Oxford takes a lead in vaccinating homeless people

Published: Thursday, 18th March 2021

More than 140 people experiencing homelessness were given a Covid-19 vaccine in Oxford in February as the city became one of the first in the UK to offer jabs to the vulnerable group.

Oxford City Council, Oxfordshire County Council, the NHS, St Mungo’s and other partners organised two immunisation sessions: One at Floyds Row on 10 February and another at O’Hanlon House the following day.

In advance of the sessions, outreach teams from St Mungo’s and Homeless Oxfordshire encouraged clinically vulnerable homeless people to attend. They were supported by officers from the City Council who spoke to known rough sleepers and ensured they knew when and where they could receive the vaccine.

On the days themselves, Luther Street Medical Centre worked closely with Summertown Health Centre and the Beaumont Street Practice to carry out the vaccinations, while the City Council provided volunteer stewards.

All those involved in the frontline of service delivery at the sessions have been offered the vaccine.

On Tuesday 16 March people who refused or missed the timeslot the first time around – or are new to homelessness – were able to receive their initial dose at a further session held at Floyds Row.

Further vaccination sessions

The vaccinations in Oxford were carried out a month earlier than many areas of the country because, until early March, the government did not consider homelessness as a reason for priority access to the jabs.

Experiencing homelessness was moved to priority group 6 – alongside people aged 16 to 65 in an at-risk group – on 11 March. This followed advice from the Joint Committee on Vaccination and Immunisation that people who are homeless or sleeping rough are likely to have underlying comorbidities and should be considered high risk as a result of their circumstances alone.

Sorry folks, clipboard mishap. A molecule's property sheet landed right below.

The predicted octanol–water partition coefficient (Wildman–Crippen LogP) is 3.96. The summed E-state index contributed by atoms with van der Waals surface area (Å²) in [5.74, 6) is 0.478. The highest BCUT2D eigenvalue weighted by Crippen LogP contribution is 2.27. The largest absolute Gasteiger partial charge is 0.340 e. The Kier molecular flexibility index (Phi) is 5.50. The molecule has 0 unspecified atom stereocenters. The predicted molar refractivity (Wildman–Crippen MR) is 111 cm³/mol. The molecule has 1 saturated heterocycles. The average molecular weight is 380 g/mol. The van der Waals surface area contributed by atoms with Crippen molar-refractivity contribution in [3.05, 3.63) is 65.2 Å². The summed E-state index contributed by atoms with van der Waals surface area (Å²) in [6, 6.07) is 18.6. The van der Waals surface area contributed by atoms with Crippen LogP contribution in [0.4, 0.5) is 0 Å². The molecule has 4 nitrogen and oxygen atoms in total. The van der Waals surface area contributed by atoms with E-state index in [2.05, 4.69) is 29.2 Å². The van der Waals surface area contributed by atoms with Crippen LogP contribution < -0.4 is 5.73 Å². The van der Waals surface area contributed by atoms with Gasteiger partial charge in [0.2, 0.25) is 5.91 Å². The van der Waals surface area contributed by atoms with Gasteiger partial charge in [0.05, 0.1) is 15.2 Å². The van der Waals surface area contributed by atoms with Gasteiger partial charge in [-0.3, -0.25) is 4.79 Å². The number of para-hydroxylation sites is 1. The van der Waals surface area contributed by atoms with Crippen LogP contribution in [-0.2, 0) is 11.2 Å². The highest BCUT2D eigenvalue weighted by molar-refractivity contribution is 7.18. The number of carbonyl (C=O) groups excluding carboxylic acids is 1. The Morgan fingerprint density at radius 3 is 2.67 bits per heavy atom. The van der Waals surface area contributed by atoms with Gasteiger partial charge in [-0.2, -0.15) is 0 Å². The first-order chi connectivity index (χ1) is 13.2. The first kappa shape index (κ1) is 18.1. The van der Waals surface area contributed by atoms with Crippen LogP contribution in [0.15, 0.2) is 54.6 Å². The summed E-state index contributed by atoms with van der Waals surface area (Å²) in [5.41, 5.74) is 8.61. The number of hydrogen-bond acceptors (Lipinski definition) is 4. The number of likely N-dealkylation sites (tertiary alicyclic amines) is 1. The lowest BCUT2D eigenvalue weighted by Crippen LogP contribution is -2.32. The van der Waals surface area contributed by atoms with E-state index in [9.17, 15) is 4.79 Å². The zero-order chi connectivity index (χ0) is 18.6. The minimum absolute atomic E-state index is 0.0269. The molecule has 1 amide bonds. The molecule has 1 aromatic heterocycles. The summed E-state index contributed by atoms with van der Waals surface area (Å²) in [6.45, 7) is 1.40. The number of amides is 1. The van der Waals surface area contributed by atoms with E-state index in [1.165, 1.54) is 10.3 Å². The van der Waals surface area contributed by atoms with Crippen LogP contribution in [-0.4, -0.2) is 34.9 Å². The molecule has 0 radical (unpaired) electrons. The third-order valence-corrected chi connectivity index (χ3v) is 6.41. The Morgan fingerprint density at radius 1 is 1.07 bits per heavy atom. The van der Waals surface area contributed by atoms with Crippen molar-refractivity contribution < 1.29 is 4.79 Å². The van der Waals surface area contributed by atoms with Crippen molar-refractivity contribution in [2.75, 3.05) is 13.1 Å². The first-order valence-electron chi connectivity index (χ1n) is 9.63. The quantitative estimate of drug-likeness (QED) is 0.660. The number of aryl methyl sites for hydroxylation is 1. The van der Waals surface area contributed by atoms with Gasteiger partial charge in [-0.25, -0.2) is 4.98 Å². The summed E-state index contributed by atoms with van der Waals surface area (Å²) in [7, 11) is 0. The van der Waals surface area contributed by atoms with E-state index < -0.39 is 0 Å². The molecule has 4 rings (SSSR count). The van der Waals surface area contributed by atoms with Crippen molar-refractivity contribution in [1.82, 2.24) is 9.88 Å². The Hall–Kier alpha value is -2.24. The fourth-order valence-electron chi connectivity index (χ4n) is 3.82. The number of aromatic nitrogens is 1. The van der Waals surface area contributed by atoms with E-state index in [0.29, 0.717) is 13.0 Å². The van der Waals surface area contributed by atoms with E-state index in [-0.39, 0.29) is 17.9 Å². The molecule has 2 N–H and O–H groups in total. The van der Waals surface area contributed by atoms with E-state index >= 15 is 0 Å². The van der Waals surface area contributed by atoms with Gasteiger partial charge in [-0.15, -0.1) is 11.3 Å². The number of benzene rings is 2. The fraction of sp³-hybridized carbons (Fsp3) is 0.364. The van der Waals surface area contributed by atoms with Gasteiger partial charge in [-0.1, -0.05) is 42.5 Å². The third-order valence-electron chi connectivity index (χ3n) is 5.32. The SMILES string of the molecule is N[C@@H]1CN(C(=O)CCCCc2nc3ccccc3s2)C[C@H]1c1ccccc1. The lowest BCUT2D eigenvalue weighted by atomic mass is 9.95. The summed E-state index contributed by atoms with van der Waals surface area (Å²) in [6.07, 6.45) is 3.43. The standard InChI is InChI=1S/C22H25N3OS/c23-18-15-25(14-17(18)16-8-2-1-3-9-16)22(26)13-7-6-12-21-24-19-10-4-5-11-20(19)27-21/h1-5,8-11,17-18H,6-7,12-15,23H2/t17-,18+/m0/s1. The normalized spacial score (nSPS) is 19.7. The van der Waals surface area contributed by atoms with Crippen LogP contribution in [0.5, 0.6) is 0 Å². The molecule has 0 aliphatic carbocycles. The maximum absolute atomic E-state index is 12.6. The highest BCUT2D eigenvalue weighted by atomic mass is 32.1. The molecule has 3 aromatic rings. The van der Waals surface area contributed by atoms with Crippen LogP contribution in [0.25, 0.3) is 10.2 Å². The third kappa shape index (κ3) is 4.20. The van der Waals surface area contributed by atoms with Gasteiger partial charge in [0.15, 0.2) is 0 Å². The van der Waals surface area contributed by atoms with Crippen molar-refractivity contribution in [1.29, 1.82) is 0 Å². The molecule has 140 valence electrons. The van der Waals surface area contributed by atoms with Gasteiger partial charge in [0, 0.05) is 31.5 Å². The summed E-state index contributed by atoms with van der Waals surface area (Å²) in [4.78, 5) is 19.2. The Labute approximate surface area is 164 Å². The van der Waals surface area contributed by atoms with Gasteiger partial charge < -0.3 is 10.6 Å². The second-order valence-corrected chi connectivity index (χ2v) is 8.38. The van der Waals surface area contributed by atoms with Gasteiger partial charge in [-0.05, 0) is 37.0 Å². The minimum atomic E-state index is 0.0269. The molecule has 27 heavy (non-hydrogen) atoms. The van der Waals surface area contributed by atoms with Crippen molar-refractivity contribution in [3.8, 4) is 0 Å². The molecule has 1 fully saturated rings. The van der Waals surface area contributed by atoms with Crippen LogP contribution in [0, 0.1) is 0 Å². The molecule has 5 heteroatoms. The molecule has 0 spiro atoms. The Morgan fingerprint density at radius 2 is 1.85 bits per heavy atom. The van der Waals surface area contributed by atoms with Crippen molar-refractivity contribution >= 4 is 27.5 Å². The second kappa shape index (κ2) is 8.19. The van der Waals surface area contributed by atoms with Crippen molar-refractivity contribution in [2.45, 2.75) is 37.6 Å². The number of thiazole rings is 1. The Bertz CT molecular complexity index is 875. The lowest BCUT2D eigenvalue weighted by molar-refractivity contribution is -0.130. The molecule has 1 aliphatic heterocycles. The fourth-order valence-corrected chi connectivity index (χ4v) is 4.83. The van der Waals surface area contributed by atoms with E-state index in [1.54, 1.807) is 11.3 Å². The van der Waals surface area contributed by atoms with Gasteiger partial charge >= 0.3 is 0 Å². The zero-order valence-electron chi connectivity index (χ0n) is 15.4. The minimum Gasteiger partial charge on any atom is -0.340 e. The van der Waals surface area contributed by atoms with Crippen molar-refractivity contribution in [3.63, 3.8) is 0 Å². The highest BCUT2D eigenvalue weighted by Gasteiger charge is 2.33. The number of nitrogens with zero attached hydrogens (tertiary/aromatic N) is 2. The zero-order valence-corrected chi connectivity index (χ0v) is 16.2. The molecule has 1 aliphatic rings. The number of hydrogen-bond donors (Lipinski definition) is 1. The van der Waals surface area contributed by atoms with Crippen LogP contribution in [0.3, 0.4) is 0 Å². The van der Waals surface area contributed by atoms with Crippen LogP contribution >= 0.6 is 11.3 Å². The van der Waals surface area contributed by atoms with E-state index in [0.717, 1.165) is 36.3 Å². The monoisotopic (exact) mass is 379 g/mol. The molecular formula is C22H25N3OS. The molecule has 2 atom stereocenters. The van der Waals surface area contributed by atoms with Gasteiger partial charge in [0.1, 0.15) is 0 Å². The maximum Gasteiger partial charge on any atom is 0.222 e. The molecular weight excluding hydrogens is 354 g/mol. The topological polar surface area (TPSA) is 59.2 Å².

Homeless people in Oxford have already been offered a second opportunity to receive their first vaccination.

Housing vulnerable homeless people during the pandemic

As the pandemic struck last March, the government issued an Everyone In directive for English councils to provide emergency housing for vulnerable homeless people, including those living in shared hostel spaces.

The City Council moved quickly to comply and secured 121 self-contained hotel and student rooms within two weeks. As temporary agreements with hotels and colleges came to an end in July, the council leased two blocks to provide 118 rooms of interim housing for another year, managed by St Mungo’s.

Interim housing is a bridge from emergency accommodation and the streets, providing a breathing space for people to get the support they need to leave homelessness behind. So far, the council has housed 335 people under ‘everyone in’ arrangements and 158 of them have been supported into more permanent housing.

Together with the provision of emergency SWEP (Severe Weather Emergency Protocol) beds for those experiencing rough sleeping, Everyone In provided an unprecedented opportunity to engage positively with the city’s homeless population encouraging them to accept the vaccine and to register for GP services, as St Mungo’s and Homeless Oxfordshire routinely do.

Comment

“Oxford is committed to helping and protecting the most vulnerable in our community and vaccination plays a vital role in achieving this.

“Homeless people experience some of the poorest health outcomes in England with high levels of morbidity and early mortality. The average age of death of a person who dies while homeless is just 47 for a man and 43 for a woman, decades lower than the general population. So we decided to act quickly in accordance with the flexibility the guidance provided. In doing so, we have not only offered those who have experienced rough sleeping an early layer of protection against Covid-19. We have also taken a significant step towards keeping the wider community safe from the virus.”

Councillor Mike Rowley, cabinet member for affordable housing and housing the homeless